The title generalizes to all our American sons. It does this in the hope that we empathize and understand especially if we are white. Eventually, our nation may become color blind, and there will be no need for the paranoia of white supremacy, Neo-Nazis, and the KKK. Then we will have achieved a miracle of decency and humanity. Surely, then law enforcement will not be partisan to favor white males over women and darker hued men and women of all races in the apprehension of suspects. Perhaps then we will be able to uplift the United States as a country which stands for equal opportunity and justice for everyone. Until then, our presentments express nobility, but our actions express venality and injustice.
Having taught in a multi-cultural district for decades, I’ve known of tensions between law enforcement and various cultures. I can think of one incident when a male student as talented and erudite as Jamal (Kendra’s son in American Son), discussed his experience of police brutality. I saw the remnants of the beating on his handsome face and was sick for the trauma he went through. Thankfully, since then he has prospered in his life and has his own family.
That was over twenty years ago. Overall, the situation has worsened. The rhetoric has escalated, and groups which work to ameliorate the tensions between law enforcement and various cultures have faltered. Often conservative, right-wing, partisan think tanks hold up memes of such groups as fodder for their smear campaigns. They promote antipathy to accelerate their political agendas against gun control and in support of oligarchic nationalism. Also, they seek to divide the populace and incite incidents throwing law enforcement in the middle of the fray.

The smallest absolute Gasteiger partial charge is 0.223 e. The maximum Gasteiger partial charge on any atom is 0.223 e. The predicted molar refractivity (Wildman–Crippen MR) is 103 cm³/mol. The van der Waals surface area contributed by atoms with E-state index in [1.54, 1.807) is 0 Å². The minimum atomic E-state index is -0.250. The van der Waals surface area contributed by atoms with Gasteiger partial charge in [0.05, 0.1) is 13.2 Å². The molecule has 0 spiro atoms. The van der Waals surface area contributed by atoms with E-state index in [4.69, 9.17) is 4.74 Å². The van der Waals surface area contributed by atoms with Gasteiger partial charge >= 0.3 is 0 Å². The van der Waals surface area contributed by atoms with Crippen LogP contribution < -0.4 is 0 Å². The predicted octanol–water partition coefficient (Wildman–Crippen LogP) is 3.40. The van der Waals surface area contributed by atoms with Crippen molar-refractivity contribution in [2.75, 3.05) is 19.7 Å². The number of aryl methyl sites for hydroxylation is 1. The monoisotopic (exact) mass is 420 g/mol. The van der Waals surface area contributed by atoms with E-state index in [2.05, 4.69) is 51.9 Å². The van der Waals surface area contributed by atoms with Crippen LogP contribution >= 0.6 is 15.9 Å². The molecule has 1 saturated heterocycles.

And what of law enforcement representatives of multi-cultural groups? Indeed, circumstances squeeze them to an “either-or” choice between a rock and a hard place. Few issues have a thesis-antithesis result or solution but remain extremely complex. Thus, the lack of will and incomplete measures to solve problems remain beyond the grasp of well meaning individuals.
All of these issues and many more Demos-Brown presents in this soul-crushing drama that reminds us we live in a nation whose values allegedly proclaim equality for all. But whose recent government practices establish equality for the rich, privileged and predominately white conservatives. Living in the South, even if the city is Miami, the setting of American Son, if a son is not a white, young male, but a black male, then black mothers’ anxiety living in that culture increases. Sadly, their fears for their son when encountering police often is warranted.
African American parents understand that their son’s age and skin-color provide a tragic liability for harm. Darkly hued skin colors arrest faster than white skin colors. Driving while black used to be a twisted joke. You know, when a black male drives through a white neighborhood, he is there to commit a crime. The situation has been exacerbated and the joke has morphed. Now, if one is riding while black, walking while black, smiling while black, hanging out while black, existing while black, one becomes a police suspect.
The question remains. To what extent have members of law enforcement across the nation lost their moral compass about civil rights? And how has the “use of force” taken on sinister tones toward people of color in the aftermath of protests concerning Michael Brown, Travyon Martin, Sandra Bland, and many others?